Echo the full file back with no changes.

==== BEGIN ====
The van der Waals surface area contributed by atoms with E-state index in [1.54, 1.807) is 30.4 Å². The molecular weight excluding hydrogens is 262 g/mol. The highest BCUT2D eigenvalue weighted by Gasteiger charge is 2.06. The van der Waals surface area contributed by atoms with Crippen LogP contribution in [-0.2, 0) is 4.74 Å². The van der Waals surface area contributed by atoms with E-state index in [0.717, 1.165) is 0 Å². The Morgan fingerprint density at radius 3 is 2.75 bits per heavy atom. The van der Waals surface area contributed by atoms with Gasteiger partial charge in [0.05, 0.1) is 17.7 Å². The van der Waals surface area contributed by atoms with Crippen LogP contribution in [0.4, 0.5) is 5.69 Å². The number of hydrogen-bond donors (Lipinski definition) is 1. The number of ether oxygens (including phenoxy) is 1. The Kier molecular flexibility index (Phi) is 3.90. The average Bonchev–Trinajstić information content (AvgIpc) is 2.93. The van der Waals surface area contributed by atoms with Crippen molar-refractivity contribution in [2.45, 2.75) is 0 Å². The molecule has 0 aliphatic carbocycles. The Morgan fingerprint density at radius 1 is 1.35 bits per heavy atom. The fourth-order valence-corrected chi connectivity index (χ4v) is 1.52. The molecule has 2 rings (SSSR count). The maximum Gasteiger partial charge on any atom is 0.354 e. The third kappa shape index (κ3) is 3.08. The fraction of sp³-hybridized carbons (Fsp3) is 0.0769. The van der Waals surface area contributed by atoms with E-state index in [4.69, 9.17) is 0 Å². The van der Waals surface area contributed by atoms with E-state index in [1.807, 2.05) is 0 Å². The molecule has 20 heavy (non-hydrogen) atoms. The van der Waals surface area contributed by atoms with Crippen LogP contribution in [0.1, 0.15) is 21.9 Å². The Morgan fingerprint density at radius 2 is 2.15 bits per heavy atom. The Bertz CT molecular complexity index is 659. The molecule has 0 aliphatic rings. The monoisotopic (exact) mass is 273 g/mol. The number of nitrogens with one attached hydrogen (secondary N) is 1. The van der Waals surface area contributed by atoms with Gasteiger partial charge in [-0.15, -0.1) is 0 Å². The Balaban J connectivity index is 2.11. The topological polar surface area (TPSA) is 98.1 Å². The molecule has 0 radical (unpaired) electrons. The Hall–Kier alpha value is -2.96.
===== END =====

The van der Waals surface area contributed by atoms with E-state index in [1.54, 1.807) is 30.4 Å². The molecular weight excluding hydrogens is 262 g/mol. The highest BCUT2D eigenvalue weighted by Gasteiger charge is 2.06. The van der Waals surface area contributed by atoms with Crippen LogP contribution in [-0.2, 0) is 4.74 Å². The van der Waals surface area contributed by atoms with E-state index in [0.717, 1.165) is 0 Å². The Morgan fingerprint density at radius 3 is 2.75 bits per heavy atom. The van der Waals surface area contributed by atoms with Gasteiger partial charge in [0.05, 0.1) is 17.7 Å². The van der Waals surface area contributed by atoms with Crippen LogP contribution in [0.4, 0.5) is 5.69 Å². The number of hydrogen-bond donors (Lipinski definition) is 1. The number of ether oxygens (including phenoxy) is 1. The Kier molecular flexibility index (Phi) is 3.90. The average Bonchev–Trinajstić information content (AvgIpc) is 2.93. The van der Waals surface area contributed by atoms with Crippen molar-refractivity contribution in [2.45, 2.75) is 0 Å². The molecule has 0 aliphatic carbocycles. The Morgan fingerprint density at radius 1 is 1.35 bits per heavy atom. The fourth-order valence-corrected chi connectivity index (χ4v) is 1.52. The molecule has 2 rings (SSSR count). The maximum Gasteiger partial charge on any atom is 0.354 e. The third kappa shape index (κ3) is 3.08. The fraction of sp³-hybridized carbons (Fsp3) is 0.0769. The van der Waals surface area contributed by atoms with E-state index in [4.69, 9.17) is 0 Å². The van der Waals surface area contributed by atoms with E-state index in [1.807, 2.05) is 0 Å². The molecule has 20 heavy (non-hydrogen) atoms. The van der Waals surface area contributed by atoms with Crippen LogP contribution in [0.1, 0.15) is 21.9 Å². The Morgan fingerprint density at radius 2 is 2.15 bits per heavy atom. The Bertz CT molecular complexity index is 659. The molecule has 0 aliphatic rings. The monoisotopic (exact) mass is 273 g/mol. The number of nitrogens with one attached hydrogen (secondary N) is 1. The van der Waals surface area contributed by atoms with Gasteiger partial charge in [-0.15, -0.1) is 0 Å². The Balaban J connectivity index is 2.11. The topological polar surface area (TPSA) is 98.1 Å². The molecule has 0 radical (unpaired) electrons. The Hall–Kier alpha value is -2.96.